The Great Northern Railway
In 1889 the St. Paul & Pacific was renamed the Great Northern Railway. Hill pushed the line toward the Pacific coast, using the 5,214-foot Marias Pass to cross the northern Rocky Mountains and a circuitous series of switchbacks over Stevens Pass to cross the Cascades. (The Cascade Tunnel replaced these switchbacks in 1900. It was then replaced by the lower-elevation New Cascade Tunnel in 1929.) Through 1892 the line pushed steadily across Washington, arriving at tidewater in Everett before heading south. The line reached its terminus in Seattle on January 7, 1893, narrowly avoiding construction delays that might well have resulted during the subsequent worldwide financial panic of 1893. During 1893 the Northern Pacific Railroad (the rival railroad to the Great Northern in the Pacific Northwest), the Union Pacific, and the Atchison, Topeka, & Santa Fe all went bankrupt, leaving the Great Northern the only solvent transcontinental line.
The Northern Pacific Railroad charged $60 for tickets in first class and $35 for second-class tickets from Seattle to St. Paul. Hill undercut this rate significantly, setting the Great Northern prices at $35 for first class and $25 for second. Freight charges on timber, Washington's most significant product, also significantly undercut the competition: Hill charged 50 cents per hundred pounds of cedar and 40 cents per hundred pounds of fir, compared with 90 cents per hundred pounds charged by the Northern Pacific. Hill biographer Michael P. Malone states: "These rates opened a booming market for Northwest lumber all the way to the eastern seaboard and the South, but most particularly the Upper Midwest, and the shipments increased yearly throughout the decade" (p. 153).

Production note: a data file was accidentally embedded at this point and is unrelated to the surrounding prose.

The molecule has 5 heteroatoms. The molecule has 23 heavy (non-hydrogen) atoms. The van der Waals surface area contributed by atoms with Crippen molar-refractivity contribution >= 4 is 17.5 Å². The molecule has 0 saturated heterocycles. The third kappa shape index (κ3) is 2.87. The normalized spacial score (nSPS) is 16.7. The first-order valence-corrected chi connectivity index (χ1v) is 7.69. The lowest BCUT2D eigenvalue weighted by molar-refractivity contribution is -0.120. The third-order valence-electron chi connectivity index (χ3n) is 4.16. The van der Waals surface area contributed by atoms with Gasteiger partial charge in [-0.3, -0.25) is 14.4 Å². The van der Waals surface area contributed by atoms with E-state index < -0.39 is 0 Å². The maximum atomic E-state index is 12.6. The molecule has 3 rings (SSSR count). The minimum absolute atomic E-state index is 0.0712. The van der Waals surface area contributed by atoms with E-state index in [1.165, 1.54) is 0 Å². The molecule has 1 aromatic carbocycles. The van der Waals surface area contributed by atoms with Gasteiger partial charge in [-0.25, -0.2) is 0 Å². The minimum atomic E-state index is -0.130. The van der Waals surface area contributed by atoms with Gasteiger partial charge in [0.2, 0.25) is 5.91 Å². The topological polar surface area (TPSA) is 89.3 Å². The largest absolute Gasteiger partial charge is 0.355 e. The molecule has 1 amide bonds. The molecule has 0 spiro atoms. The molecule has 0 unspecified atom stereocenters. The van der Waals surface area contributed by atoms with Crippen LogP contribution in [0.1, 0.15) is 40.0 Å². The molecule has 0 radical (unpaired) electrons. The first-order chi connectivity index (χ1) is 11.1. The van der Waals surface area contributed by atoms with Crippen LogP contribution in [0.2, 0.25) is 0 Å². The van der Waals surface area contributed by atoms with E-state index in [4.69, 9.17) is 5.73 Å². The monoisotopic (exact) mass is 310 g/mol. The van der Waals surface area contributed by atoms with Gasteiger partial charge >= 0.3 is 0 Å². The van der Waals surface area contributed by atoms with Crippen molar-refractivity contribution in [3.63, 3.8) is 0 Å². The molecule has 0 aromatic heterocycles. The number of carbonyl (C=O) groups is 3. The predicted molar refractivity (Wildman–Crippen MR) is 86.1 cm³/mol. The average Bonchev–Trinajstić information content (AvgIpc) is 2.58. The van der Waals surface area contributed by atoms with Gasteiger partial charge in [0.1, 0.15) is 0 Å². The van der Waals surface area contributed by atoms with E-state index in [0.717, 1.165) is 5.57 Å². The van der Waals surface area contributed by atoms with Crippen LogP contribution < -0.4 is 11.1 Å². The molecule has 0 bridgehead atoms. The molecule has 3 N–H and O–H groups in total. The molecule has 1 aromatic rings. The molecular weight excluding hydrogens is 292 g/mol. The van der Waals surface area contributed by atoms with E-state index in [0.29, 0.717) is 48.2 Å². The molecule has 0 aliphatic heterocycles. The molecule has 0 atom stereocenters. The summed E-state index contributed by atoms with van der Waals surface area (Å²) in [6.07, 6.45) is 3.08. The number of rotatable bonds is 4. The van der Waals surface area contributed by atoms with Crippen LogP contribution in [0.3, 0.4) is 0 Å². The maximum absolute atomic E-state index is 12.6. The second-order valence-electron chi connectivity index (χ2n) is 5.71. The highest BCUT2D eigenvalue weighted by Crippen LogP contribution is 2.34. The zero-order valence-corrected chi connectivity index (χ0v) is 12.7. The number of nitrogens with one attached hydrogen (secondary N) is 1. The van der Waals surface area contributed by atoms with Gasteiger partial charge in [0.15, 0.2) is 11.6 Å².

Hill frequently compared the Great Northern western terminus in Seattle to the head of a rake. The long transcontinental line was the rake's handle, and the tines extended from Seattle to Portland, Tacoma, Everett, Bellingham, and Vancouver, B.C. According to Malone, this rake "would sweep in the bounty of the region" (p. 141). Hill accomplished some of this rake-making by acquiring smaller local railroads in the region and folding them into the Great Northern Railway.
He built the Great Northern without the advantage of massive governmental land grants that had helped funded construction of the Northern Pacific line. The New York Times later reflected that "skeptics regarded his plans as impossible of successful completion, and the extension [from Minnesota to Puget Sound] became known as 'Hill's Folly' ... . Critics said that he was building through a country barren of people, which could give his line no tonnage and would mean ruin. But they reckoned without the genius of the empire builder. He laid rails westward at the rate of a mile a day, and at an average cost of $30,000 a mile, and as he went he left a trail of embryonic farms and homesteads by the railside. Thus was the foundation laid for the coming empire" ("The Career of James J. Hill," May 30, 1916).